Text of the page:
Asteroid 2013 VN5 passed the Earth at a distance of 501 900 km (a little over 1.3 times the distance between the Earth and the Moon), slightly after 11.10 pm GMT on Sunday 3 November 2013. There was no danger of the asteroid hitting us, and if it had of done it would have presented little risk. 2013 VN5 is estimated to be between 6 and 20 m in diameter, and an object of this size would be expected to break up in the atmosphere somewhere between 37 and 22 km above the ground, with only fragmentary material reaching the Earth's surface.
2013 VN5 was discovered on 6 November 2013 (three days after its closest approach to the Earth) by the University of Hawaii's PANSTARRS telescope on Mount Haleakala. The designation 2013 VN5 implies that it was the 138th asteroid discovered in the first two weeks of November 2013 (period 2013 V).
2013 VN5 has a 2.3 year orbital period and an eccentric orbit inclined to the plane of the Solar System that takes it from 0.92 AU from the Sun (i.e. 92% of the average distance at which the Earth orbits the Sun) to 2.57 AU from the Sun (i.e. 257% of the average distance at which the Earth orbits the Sun, considerably more than the distance at which the planet Mars orbits the Sun). It is therefore classed as an Apollo Group Asteroid (an asteroid that is on average further from the Sun than the Earth, but which does get closer).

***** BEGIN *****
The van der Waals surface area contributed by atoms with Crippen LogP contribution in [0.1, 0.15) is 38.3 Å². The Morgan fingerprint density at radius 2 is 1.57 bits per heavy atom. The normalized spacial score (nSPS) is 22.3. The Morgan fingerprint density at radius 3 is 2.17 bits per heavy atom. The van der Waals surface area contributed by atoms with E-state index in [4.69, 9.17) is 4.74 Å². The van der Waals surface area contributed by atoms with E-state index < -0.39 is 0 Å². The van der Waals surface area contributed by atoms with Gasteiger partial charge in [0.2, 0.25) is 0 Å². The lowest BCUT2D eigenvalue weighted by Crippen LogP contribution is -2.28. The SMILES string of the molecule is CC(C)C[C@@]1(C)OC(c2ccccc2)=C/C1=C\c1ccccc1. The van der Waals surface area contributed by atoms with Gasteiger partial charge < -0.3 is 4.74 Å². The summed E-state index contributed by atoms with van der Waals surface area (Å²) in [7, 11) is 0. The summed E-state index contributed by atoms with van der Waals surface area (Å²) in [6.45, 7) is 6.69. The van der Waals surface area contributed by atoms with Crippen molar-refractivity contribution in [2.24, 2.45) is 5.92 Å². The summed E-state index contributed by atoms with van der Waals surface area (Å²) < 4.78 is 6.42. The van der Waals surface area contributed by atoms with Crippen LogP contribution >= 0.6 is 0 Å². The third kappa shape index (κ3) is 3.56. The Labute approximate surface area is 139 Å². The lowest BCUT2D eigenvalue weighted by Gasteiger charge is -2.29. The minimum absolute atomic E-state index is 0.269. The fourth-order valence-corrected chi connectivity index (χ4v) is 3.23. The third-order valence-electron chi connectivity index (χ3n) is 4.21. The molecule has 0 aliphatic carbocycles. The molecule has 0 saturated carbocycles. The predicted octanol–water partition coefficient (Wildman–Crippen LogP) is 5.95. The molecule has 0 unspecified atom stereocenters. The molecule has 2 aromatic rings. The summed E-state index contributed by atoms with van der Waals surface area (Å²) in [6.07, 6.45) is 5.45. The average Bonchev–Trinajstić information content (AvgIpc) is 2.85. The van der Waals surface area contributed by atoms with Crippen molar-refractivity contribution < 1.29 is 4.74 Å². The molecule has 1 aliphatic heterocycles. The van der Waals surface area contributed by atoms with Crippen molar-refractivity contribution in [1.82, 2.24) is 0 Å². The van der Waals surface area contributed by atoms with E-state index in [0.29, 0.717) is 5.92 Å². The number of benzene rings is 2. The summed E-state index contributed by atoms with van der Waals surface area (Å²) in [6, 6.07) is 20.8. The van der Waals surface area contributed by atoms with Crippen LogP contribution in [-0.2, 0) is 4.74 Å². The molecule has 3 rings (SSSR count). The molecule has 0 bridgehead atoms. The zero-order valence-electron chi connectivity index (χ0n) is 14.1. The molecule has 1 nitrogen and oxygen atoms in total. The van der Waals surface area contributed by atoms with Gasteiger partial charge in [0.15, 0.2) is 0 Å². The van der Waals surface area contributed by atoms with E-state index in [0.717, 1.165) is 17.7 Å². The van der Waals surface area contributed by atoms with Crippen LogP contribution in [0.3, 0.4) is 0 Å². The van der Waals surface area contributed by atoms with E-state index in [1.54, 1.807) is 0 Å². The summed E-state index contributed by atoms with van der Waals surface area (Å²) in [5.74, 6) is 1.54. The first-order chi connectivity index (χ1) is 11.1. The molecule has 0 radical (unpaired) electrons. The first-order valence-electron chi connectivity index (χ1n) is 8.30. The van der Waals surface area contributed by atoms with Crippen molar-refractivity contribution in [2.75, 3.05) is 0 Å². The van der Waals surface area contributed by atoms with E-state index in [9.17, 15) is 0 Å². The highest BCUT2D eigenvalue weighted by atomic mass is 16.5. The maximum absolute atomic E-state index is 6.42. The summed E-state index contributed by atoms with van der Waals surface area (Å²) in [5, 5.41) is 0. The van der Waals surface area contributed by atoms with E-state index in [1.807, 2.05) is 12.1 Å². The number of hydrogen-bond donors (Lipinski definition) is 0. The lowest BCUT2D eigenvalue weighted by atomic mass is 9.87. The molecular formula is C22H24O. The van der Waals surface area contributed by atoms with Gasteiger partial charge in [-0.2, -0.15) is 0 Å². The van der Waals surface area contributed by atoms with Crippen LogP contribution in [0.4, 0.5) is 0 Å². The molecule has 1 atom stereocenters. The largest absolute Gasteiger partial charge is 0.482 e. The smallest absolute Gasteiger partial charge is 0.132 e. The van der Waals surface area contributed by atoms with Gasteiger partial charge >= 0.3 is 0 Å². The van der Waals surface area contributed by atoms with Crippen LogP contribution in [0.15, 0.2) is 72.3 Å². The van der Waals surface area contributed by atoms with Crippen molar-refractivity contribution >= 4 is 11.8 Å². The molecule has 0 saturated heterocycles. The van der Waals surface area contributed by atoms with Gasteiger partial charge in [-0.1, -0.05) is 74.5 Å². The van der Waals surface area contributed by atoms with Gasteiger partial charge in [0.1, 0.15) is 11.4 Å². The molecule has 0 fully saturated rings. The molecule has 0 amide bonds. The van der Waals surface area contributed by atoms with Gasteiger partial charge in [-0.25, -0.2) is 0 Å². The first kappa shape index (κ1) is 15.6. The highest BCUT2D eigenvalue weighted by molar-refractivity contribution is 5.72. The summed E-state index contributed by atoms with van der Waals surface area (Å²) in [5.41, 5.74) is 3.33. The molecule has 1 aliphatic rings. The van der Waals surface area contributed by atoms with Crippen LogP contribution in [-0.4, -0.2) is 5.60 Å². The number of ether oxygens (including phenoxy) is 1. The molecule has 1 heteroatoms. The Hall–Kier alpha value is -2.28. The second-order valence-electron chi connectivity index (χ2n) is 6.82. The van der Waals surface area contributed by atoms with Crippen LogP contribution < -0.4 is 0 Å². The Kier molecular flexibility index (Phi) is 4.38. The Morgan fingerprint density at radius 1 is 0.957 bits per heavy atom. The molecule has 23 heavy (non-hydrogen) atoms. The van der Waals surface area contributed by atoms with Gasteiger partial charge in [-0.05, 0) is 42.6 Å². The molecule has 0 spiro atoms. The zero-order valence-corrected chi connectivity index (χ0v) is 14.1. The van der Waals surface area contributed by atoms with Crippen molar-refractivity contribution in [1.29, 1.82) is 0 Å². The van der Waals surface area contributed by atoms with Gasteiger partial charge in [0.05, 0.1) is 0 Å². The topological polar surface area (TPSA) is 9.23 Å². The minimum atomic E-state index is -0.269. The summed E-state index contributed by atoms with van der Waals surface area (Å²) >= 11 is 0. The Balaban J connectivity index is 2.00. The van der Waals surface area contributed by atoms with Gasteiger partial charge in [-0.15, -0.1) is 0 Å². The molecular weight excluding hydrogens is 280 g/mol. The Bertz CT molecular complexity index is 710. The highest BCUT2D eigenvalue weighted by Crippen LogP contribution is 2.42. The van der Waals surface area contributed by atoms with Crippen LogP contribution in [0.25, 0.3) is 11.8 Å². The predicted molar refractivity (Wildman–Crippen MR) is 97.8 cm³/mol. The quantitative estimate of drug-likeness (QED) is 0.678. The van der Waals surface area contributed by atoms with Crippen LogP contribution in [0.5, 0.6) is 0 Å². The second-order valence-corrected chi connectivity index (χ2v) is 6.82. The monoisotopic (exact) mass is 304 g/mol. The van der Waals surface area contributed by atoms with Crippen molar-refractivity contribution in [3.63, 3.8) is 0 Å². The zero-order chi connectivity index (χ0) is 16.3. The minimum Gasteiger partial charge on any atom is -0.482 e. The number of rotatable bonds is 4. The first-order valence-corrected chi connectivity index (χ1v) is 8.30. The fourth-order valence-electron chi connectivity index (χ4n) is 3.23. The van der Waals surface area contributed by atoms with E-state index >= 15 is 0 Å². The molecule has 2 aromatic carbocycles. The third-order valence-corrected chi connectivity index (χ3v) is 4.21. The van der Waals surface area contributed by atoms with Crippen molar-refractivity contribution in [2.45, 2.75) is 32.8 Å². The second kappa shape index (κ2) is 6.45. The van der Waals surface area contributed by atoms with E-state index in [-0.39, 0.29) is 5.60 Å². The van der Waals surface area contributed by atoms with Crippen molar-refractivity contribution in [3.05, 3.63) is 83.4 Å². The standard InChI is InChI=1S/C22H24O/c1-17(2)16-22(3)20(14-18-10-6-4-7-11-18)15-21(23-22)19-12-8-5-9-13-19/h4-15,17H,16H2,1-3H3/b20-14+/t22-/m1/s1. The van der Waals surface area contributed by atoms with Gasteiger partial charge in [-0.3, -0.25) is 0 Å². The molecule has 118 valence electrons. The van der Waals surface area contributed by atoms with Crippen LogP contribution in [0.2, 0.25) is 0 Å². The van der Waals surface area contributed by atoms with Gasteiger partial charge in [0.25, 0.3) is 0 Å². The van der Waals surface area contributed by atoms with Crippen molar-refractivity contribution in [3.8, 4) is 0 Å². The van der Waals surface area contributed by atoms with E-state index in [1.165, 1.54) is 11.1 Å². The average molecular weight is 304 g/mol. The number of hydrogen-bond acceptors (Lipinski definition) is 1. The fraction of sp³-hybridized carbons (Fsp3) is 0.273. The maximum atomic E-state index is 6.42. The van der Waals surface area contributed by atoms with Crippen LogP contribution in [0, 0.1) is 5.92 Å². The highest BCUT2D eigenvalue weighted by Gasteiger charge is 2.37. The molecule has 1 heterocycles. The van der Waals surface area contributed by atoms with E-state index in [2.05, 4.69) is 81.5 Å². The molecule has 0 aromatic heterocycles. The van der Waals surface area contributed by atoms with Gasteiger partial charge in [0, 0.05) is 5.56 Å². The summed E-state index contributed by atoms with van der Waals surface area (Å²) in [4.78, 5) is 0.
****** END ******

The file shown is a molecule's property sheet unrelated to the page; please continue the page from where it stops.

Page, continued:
See also Asteroid 2013 UJ9 passes the Earth, Asteroid 2013 UV3 passes between the Earth and the Moon, Asteroid 2013 VL detected after it passes the Earth, Asteroid 2013 UK9 passes the Earth and Asteroid 2013 UR1 flies between the Earth and the Moon.
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